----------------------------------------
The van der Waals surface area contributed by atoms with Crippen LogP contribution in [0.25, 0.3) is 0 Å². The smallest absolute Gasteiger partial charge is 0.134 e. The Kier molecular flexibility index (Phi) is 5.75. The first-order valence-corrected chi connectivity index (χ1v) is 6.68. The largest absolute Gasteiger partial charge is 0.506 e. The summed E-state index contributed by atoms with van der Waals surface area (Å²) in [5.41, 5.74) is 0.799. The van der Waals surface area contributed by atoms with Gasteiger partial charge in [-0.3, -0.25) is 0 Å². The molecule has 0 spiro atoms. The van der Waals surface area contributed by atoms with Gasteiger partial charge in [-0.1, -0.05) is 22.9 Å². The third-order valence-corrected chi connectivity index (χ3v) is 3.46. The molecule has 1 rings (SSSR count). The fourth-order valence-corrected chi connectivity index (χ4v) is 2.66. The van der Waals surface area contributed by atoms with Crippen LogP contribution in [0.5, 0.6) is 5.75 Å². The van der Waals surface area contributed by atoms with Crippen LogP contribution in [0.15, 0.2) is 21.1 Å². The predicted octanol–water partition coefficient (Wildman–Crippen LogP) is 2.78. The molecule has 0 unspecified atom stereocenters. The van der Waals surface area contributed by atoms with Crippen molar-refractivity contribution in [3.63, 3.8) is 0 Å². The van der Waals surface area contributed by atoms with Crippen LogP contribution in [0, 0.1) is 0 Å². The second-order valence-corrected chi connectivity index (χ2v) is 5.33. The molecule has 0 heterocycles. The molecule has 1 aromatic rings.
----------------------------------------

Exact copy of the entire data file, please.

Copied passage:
The van der Waals surface area contributed by atoms with Crippen LogP contribution in [0.25, 0.3) is 0 Å². The smallest absolute Gasteiger partial charge is 0.134 e. The Kier molecular flexibility index (Phi) is 5.75. The first-order valence-corrected chi connectivity index (χ1v) is 6.68. The largest absolute Gasteiger partial charge is 0.506 e. The summed E-state index contributed by atoms with van der Waals surface area (Å²) in [5.41, 5.74) is 0.799. The van der Waals surface area contributed by atoms with Gasteiger partial charge in [-0.3, -0.25) is 0 Å². The molecule has 0 spiro atoms. The van der Waals surface area contributed by atoms with Gasteiger partial charge in [-0.1, -0.05) is 22.9 Å². The third-order valence-corrected chi connectivity index (χ3v) is 3.46. The molecule has 1 rings (SSSR count). The fourth-order valence-corrected chi connectivity index (χ4v) is 2.66. The van der Waals surface area contributed by atoms with Crippen LogP contribution in [0.5, 0.6) is 5.75 Å². The van der Waals surface area contributed by atoms with Crippen LogP contribution in [0.15, 0.2) is 21.1 Å². The predicted octanol–water partition coefficient (Wildman–Crippen LogP) is 2.78. The molecule has 0 unspecified atom stereocenters. The van der Waals surface area contributed by atoms with Crippen molar-refractivity contribution in [3.63, 3.8) is 0 Å². The van der Waals surface area contributed by atoms with Crippen LogP contribution in [0, 0.1) is 0 Å². The second-order valence-corrected chi connectivity index (χ2v) is 5.33. The molecule has 0 heterocycles. The molecule has 1 aromatic rings.